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Jalbout v. Brown et al. - 2023 ONCAT 147 - 2023-10-12


JB 147


Thu Oct 12 2023 00:00:00 GMT+0000 (Coordinated Universal Time)


The case, Jalbout v Brown et al, heard by the Condominium Authority Tribunal, involved a dispute between the applicant and her neighbors and others, in a townhouse-style condominium community in Ottawa. The key issue was whether the respondents' behavior constituted a nuisance under the Condominium Act 1998. The applicant claimed that the neighbors' security lighting illuminated her backyard, while the respondents argued that the lighting was approved by the condominium board and did not encroach upon the applicant's property. The respondents also accused the applicant of excessive lighting and invading their privacy by sitting beyond her property line and staring into their bedroom window. The tribunal ruled that both parties had to address the spillover of backyard lighting and that each party would bear their own costs.


CAT Decisions - Decision
Other Type of Nuisance, Annoyance or Disruption
Smoke and/or vapour


The Condominium Authority Tribunal case of Jalbout v Brown et al involved allegations of nuisance between neighbors in the Carleton Condominium Corporation No 272 community. The Tribunal held that spillover from backyard lighting onto neighboring properties must be addressed, and no other nuisance claims were supported by evidence. Both parties were directed to submit further written complaints to the condominium owner or board in case of any future issues.


In the case of Jalbout v Brown et al, the Condominium Authority Tribunal found that both parties had to address potential spillover from their respective backyard lighting to the other party's property. However, the evidence did not support the other claims of nuisance, and the parties were instructed to convey any further complaints in writing to the owner or the condominium board. This decision highlights the importance of addressing and resolving disputes between neighboring units in a condominium community, and the role of the tribunal in enforcing the Condominium Act.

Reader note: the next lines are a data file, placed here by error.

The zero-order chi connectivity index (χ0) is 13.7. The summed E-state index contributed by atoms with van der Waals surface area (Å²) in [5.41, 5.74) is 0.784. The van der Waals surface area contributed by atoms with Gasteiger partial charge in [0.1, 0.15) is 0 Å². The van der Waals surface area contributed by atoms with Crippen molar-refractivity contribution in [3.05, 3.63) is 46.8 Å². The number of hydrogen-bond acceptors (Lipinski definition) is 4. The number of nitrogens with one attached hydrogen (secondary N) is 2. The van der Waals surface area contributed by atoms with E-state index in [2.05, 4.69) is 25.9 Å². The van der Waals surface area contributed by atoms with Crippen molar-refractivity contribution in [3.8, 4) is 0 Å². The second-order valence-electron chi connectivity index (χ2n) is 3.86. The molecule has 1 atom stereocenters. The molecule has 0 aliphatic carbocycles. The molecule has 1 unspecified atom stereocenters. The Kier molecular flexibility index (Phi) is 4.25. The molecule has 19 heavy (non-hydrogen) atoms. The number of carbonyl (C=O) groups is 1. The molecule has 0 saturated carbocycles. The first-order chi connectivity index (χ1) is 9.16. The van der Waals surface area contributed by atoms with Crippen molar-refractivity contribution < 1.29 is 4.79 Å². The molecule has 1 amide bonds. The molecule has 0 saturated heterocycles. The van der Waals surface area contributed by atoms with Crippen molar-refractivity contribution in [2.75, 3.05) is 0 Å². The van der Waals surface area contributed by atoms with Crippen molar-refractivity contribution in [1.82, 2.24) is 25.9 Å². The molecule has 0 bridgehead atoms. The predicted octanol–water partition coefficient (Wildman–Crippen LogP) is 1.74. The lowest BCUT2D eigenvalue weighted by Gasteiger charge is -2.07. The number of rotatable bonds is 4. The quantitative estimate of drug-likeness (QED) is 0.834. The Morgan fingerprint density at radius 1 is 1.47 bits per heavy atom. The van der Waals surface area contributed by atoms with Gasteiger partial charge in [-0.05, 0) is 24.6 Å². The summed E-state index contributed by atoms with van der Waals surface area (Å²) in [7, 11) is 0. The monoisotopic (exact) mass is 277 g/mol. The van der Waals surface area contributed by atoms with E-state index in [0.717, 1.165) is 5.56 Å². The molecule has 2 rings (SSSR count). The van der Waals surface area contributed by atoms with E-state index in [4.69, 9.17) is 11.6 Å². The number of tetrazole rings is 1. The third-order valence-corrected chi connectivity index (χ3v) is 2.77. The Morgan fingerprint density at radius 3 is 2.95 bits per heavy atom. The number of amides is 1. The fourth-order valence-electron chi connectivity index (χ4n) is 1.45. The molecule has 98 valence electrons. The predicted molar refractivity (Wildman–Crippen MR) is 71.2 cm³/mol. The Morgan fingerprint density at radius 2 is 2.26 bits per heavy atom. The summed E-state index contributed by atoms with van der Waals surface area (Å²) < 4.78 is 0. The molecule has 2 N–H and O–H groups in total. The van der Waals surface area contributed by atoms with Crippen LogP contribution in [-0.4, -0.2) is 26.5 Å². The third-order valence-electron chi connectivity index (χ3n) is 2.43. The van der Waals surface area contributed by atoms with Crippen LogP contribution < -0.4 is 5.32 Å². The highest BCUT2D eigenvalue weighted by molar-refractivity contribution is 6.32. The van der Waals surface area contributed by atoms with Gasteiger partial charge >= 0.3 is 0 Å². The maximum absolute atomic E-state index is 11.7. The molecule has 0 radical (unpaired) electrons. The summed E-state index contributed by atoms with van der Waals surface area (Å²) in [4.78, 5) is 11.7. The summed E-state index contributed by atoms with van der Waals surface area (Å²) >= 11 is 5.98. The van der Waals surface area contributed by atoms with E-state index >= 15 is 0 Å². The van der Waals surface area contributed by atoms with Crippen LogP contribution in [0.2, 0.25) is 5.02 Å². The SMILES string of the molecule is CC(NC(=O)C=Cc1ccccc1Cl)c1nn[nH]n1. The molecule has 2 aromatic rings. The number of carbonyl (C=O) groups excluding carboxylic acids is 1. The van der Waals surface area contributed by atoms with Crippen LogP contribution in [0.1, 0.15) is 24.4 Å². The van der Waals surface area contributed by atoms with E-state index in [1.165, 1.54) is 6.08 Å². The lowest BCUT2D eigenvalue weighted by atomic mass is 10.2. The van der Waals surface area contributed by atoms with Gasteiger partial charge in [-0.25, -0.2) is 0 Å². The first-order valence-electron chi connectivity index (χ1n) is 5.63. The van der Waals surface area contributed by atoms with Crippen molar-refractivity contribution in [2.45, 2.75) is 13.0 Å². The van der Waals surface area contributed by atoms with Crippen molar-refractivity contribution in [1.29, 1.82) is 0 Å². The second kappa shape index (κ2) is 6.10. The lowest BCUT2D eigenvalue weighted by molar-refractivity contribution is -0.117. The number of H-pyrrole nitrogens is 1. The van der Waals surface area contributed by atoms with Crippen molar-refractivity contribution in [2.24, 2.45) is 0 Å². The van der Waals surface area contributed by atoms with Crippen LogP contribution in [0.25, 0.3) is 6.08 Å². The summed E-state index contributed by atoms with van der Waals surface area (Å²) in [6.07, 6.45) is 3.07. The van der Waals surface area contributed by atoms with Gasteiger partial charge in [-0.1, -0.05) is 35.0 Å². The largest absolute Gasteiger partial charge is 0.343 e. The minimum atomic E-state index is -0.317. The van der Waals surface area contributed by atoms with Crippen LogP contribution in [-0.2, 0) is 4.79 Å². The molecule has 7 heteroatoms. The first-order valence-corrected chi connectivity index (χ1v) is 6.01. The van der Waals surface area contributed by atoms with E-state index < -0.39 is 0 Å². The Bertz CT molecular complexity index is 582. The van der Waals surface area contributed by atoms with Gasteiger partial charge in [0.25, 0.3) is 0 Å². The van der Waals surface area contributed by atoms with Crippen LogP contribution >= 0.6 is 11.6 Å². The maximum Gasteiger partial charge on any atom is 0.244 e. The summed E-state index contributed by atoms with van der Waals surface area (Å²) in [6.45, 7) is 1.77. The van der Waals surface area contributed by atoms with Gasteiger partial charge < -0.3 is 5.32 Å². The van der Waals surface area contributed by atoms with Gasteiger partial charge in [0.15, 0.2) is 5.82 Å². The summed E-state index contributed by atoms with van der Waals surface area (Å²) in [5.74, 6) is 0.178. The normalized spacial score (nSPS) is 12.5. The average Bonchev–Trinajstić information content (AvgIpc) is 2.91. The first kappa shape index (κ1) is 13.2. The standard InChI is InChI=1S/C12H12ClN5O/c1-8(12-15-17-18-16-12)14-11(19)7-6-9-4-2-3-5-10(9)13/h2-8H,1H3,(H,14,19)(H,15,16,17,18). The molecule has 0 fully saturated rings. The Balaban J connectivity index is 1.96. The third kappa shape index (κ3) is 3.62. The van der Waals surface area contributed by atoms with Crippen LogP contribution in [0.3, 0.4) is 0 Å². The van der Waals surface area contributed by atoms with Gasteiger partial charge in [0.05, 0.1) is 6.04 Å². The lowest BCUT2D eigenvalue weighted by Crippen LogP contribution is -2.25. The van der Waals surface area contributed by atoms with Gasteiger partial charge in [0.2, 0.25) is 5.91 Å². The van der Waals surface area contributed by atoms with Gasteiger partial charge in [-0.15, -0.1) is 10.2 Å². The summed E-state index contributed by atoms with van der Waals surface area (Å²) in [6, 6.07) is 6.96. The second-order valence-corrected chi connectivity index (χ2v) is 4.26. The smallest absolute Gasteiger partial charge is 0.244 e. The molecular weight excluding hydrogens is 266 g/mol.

Encourage mediation and conflict resolution: The parties involved the applicant and the respondent, attempted to negotiate and mediate their dispute through the Condominium Authority Tribunal (CAT) process without success. It is recommended that they continue their efforts to find a resolution through mediation or alternative dispute resolution methods, as this can often lead to mutually agreeable solutions.

Ensure compliance with regulations on backyard lighting: The CAT decision highlighted that both parties had to address any spillover from their respective backyard lighting onto the other party's property. It is recommended that both take steps to restrict or adjust their backyard lighting to prevent any disturbances to their neighbors.

Establish clearer guidelines or rules within the condominium community: The CAT decision mentioned conflicts related to lighting, noise, and other issues between the parties. To prevent future disputes, it may be beneficial for Carleton Condominium Corporation No 272 (CCC 272) to articulate clear guidelines or rules addressing these common issues. This can help set expectations and promote a harmonious coexistence among residents.

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